Posts Tagged ‘Neill Blomkamp’

Paradise and the apocalypse: Utopian visions in ‘Fury Road,’ ‘Tomorrowland’ and ‘Elysium’

June 8, 2015

By Matthew E. Milliken
June 8, 2015

After seeing Mad Max: Fury Road this week, I couldn’t help but be reminded of two other films that toy with the idea of utopia: Brad Bird’s recent movie, Tomorrowland, and Neill Blomkamp’s 2013 feature film, Elysium.

(Dear reader, please beware: There be spoilers ahead!)

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Ambitious mix of action sequences and social justice ideas fuel Neill Blomkamp’s dynamic ‘Elysium’

August 19, 2013

By Matthew E. Milliken
Aug. 19, 2013

Elysium is an action-packed science-fiction film with a heart for social justice.

Sadly, this fun, dynamic film has no real clue how to go about achieving social justice in the real, non-cinematic world. Still, the fast-moving storyline and appealing characters go a long way toward making up for that rather significant flaw.

The second feature to be written and directed by Neill Blomkamp, following District 9Elysium shares a number of things with its 2009 predecessor. Both take place in dusty, dystopian, urban futures. In both movies, machines hovering above Earth contain wonders that most humans are eager to obtain — wonders that also threaten to exacerbate existing inequality.

Elysium is set in and above Los Angeles in the year 2154. The film is named after a luxurious orbiting space station to which our overpopulated and polluted planet’s aristocrats moved themselves some years previously. The film’s hero is one Max Da Costa (Matt Damon), an ex-con who has been trying to walk the straight and narrow.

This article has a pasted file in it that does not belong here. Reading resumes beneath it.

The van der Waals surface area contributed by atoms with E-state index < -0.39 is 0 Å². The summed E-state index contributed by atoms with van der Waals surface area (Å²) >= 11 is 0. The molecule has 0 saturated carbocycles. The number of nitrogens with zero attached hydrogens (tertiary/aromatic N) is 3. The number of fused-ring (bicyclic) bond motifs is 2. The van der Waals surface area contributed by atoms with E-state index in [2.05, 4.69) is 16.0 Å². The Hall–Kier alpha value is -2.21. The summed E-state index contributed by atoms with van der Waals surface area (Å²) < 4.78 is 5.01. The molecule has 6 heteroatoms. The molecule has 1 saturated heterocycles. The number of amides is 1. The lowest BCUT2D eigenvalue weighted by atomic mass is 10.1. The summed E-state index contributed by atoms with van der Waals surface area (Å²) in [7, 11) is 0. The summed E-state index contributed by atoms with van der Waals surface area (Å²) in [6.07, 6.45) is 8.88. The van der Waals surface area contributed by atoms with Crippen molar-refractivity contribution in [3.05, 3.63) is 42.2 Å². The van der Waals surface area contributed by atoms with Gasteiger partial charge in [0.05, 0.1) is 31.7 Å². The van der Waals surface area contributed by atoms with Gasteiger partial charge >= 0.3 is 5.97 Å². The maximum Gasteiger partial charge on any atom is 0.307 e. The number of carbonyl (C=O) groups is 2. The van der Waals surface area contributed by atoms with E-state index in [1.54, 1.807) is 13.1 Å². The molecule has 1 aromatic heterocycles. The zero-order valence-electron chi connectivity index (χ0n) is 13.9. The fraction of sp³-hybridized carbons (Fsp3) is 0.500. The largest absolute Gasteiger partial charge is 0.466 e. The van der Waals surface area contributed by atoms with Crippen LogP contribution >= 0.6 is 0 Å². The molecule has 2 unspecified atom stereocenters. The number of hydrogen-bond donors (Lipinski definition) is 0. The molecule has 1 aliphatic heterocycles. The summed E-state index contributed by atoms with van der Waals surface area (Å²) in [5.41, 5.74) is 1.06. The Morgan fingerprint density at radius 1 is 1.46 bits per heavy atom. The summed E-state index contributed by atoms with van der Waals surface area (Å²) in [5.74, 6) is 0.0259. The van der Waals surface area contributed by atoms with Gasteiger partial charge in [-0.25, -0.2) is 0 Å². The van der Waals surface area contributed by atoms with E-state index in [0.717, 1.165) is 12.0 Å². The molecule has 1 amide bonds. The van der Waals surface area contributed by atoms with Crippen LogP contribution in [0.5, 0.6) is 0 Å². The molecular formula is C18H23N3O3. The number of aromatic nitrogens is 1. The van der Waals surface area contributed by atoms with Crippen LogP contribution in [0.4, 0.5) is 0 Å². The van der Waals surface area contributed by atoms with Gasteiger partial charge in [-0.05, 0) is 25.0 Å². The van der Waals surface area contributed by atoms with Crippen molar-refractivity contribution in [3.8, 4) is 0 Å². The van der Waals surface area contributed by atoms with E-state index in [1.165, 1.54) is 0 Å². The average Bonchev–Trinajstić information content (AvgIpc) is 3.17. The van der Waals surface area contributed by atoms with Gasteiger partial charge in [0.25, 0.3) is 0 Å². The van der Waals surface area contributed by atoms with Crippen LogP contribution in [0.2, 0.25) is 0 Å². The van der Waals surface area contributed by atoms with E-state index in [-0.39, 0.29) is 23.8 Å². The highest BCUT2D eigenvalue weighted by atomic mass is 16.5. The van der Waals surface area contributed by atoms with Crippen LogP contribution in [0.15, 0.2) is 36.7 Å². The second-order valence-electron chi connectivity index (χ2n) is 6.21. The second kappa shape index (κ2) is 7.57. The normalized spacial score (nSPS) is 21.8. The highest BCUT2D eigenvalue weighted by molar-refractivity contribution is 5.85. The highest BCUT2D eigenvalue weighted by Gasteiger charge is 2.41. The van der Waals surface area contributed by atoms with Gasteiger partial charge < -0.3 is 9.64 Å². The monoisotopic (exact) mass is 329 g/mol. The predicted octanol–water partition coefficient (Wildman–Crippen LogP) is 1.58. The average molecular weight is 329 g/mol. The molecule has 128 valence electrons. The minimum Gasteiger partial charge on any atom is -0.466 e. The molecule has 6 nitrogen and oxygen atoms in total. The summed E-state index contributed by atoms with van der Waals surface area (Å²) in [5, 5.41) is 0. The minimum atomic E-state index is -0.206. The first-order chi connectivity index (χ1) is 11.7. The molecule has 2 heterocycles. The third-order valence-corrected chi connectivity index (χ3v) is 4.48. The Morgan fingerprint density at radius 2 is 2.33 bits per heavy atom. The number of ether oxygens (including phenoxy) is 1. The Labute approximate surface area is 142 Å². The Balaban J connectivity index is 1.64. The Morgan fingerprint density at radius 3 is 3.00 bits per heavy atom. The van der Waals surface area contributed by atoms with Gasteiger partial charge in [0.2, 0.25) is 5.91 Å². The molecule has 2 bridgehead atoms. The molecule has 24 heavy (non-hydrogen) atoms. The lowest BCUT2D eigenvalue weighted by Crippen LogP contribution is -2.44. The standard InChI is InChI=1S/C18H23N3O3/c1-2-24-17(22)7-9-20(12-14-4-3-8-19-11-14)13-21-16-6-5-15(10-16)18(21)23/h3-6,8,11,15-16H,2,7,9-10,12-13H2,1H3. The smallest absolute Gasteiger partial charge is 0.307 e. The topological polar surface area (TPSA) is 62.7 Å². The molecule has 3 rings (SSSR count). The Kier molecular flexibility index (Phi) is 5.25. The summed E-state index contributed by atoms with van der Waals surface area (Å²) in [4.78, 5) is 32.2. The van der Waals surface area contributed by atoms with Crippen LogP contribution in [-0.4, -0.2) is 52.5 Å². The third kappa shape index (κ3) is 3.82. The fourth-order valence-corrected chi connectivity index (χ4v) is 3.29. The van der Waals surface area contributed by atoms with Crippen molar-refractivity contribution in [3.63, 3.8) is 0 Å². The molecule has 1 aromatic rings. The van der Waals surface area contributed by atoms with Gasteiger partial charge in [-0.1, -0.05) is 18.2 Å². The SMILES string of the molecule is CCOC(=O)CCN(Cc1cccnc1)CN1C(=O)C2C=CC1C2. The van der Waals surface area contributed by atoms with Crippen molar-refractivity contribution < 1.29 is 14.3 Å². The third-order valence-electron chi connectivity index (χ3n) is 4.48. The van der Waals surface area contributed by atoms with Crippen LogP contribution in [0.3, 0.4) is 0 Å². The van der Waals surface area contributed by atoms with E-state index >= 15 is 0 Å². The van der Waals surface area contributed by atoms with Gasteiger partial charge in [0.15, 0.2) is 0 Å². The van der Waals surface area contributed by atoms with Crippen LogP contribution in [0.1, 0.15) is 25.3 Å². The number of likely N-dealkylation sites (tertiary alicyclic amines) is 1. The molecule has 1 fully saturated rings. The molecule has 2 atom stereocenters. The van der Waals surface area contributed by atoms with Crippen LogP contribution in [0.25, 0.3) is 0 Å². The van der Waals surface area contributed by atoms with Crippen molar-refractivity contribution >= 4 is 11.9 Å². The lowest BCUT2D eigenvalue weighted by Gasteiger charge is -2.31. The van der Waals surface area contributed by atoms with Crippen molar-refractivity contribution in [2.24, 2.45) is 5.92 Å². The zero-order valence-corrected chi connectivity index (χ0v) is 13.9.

Da Costa works in an immense factory owned by Armadyne Corp., an arms maker controlled by the Elysium-based John Carlyle. After Da Costa loses his job thanks to an industrial accident, he turns to a crime lord named Spider for help. Before too long, Da Costa is shooting down Carlyle’s personal transport in an attempt to download the secrets in his head.  Read the rest of this entry »

I am the walrus: A bumbling functionary gets things moving in ‘District 9’

November 15, 2012

Writer-director Neill Blomkamp spins an absorbing science fiction tale in his outstanding 2009 debut feature, District 9.

The story is centered on a pleasant, bumbling corporate drone named Wikus Van De Merwe. (His first name is pronounced “VICK-us,” I believe; I confess to having no idea how his surname should be pronounced, even though it’s spoken multiple times throughout the movie.) A mid-level manager for MNU, a multi-national corporation, Van De Merwe (played by Sharlto Copley) has just won a big promotion: He will lead the effort to resettle the residents of a large slum near Johannesburg.

This being a science fiction movie, those residents are not black people but aliens. The prawns arrived in 1982 when their massive spaceship came to hover over the South African metropolis. Although it wasn’t clear why they traveled to Earth, the malnourished aliens — evidently leaderless and unable to control their vessel — were resettled in the so-called District 9. In Johannesburg circa 2010, they are looked upon by many South Africans, black and white, with roughly the same contempt that white residents of the nation visited upon black residents during its segregationist apartheid era.

Early on in the eviction effort, Van De Merwe discovers a mysterious device in one alien’s shack. Before he can bag and confiscate the item, it sprays him in the face. Within hours, his body begins changing — his fingernails fall out, he loses control of his bowels and he vomits at a party.

It soon becomes apparent that Van De Merwe is being turned into a prawn by the fluid. MNU discovers that he is capable of operating prawn weapons, something humans had previously been unable to do because the technology is inert unless used by those with alien genes. Van De Merwe is slated for vivisection.

He escapes and flees to District 9, where he begins to unravel the mystery of what is happening to him and how the changes can be reversed. In so doing, he forms an uneasy alliance with one alien — and he sets in motion a chain of portentous events.

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